KC's View:
    It makes me happy when I see businesses like Smart & Final continue to be successful … it has one of the more unique value propositions that I've seen out there, and it is just a good thing when in a world where companies like Amazon get all the ink, a business that started in the 19th century continues to innovate and attract customers.

    Published on: September 25, 2014

    According to 9 to 5 Mac, Ron Johnson - who rose to fame conceptualizing and running The Apple Stores, and then went down in flames when he tried to bring change to JC Penney - is planning a new startup.

    The new business has him "launching a high-end, on-demand delivery service for gadgets, according to several people who have talked to him about it. And he has recruited some former Apple employees, including one-time Apple VP executive Jerry McDougal, to help."
    KC's View:
    Good for him.

    I've never met Johnson, but I admire him … and my admiration grew when I saw an appearance he made at Stamford University's Graduate School of Business, talking about his business successes and failures.

    I wrote about it and linked to it on MNB, and you can - and should - check it out here.

    Published on: September 25, 2014

    ...with brief, occasional, italicized and sometimes gratuitous commentary…

    • The Chicago Tribune reports that sandwich chain Jimmy John's "said it has learned of a data breach involving credit and debit card data at 216 of its locations … it learned of the breach July 30 and is investigating. Jimmy John's said it believes that an intruder stole login credentials to remotely access cash register systems."

    According to the story, "Breaches occurred at various times from June 16 to Sept. 5. The company said stolen information may include the card number and in some cases the cardholder's name, verification code and/or the card's expiration date."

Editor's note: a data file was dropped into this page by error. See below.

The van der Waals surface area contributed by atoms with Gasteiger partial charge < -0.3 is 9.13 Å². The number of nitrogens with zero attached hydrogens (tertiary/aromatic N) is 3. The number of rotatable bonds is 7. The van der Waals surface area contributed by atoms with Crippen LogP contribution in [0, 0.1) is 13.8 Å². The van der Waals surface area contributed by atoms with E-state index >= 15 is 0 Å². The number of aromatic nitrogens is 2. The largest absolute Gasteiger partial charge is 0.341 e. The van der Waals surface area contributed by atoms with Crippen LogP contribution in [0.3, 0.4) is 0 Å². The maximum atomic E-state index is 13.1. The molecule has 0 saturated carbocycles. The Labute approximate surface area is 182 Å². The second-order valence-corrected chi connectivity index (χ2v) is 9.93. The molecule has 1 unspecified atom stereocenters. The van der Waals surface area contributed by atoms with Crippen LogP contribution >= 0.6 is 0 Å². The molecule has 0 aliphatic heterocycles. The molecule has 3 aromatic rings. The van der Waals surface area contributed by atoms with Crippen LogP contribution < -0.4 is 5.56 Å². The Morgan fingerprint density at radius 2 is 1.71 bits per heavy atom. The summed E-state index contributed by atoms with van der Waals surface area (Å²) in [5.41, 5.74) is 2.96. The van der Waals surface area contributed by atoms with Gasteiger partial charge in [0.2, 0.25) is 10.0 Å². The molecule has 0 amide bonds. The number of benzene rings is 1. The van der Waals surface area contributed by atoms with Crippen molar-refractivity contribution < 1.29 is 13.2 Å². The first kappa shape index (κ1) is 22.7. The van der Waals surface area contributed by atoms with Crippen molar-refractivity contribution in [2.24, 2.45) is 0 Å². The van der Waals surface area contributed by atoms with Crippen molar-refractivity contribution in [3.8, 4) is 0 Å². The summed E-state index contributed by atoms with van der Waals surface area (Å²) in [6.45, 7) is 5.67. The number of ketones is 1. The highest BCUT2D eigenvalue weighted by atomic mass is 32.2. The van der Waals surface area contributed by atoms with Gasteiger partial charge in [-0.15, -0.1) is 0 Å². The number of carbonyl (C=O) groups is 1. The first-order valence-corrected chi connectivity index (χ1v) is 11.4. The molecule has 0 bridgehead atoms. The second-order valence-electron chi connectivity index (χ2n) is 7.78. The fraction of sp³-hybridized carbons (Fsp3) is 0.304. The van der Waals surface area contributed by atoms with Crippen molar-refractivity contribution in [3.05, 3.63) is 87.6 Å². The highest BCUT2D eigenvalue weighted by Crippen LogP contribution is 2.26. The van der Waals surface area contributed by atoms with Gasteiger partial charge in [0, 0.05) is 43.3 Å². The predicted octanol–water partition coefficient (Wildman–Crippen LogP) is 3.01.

• The Detroit Free Press reports that Sears-owned Kmart is closing five Michigan stores "as the company continues to struggle financially and look for ways to cut costs.
    The retailer, now a subsidiary of Hoffman Estates Ill.-based Sears Holdings, said it has decided to close its stores in Burton, Flint, Madison Heights, Port Huron and Rochester.
    Liquidation sales at those stores will begin Sept. 28. The stores are expected to close for good in December."

    Sears and Kmart already have closed 130 stores this year, and said just recently that more closures are imminent; these Kmart shutdowns are part of the new list.


    KSTP News reports that Iowa-based, 230-unit Hy-Vee, which has 17 stores in southern Minnesota, plans to open two stores in the Minneapolis-St. Paul region next year, with stores in New Hope and Lakeville.


    Bloomberg reports that Starbucks is ramping up its Russian expansion plans, even as US-Russia relations chill.

    According to the story, Starbucks "s expanding into Russia’s Ural Mountains, even as the U.S. levies economic sanctions against the country. Starbucks will open in Yekaterinburg this week and oil-rich Tyumen in October, according to a statement today. The outlets will be the chain’s first in the Ural region, which divides Europe and Asia. Starbucks, based in Seattle, will have more than 80 shops in Russia as a result.

    "In pushing deeper into the country, Starbucks will have to navigate simmering geopolitical tensions. Following President Vladimir Putin’s annexation of Crimea this year, U.S. and European Union banned lending funds and selling oil-drilling equipment to major Russian firms. Putin retaliated by banning certain food imports. Regulators also have shut down several McDonald’s restaurants in the country."

    Starbucks originally entered Russia in 2007.

    No doubt Putin likes to stride shirtless into his local Starbucks and demand quadruple shot espressos, just to prove what a man he is.
    KC's View:

    Published on: September 25, 2014

    Variety reports that Bill Carr, Amazon's head of digital music and video who "built Amazon.com’s digital music and video business into a global operation, as the company moved to compete with Apple and others in the space," plans to leave the company in December after 15 years.

    No reason was given for the 47-year-old Carr's departure.
    KC's View:

    Published on: September 25, 2014

    …will return.
    KC's View: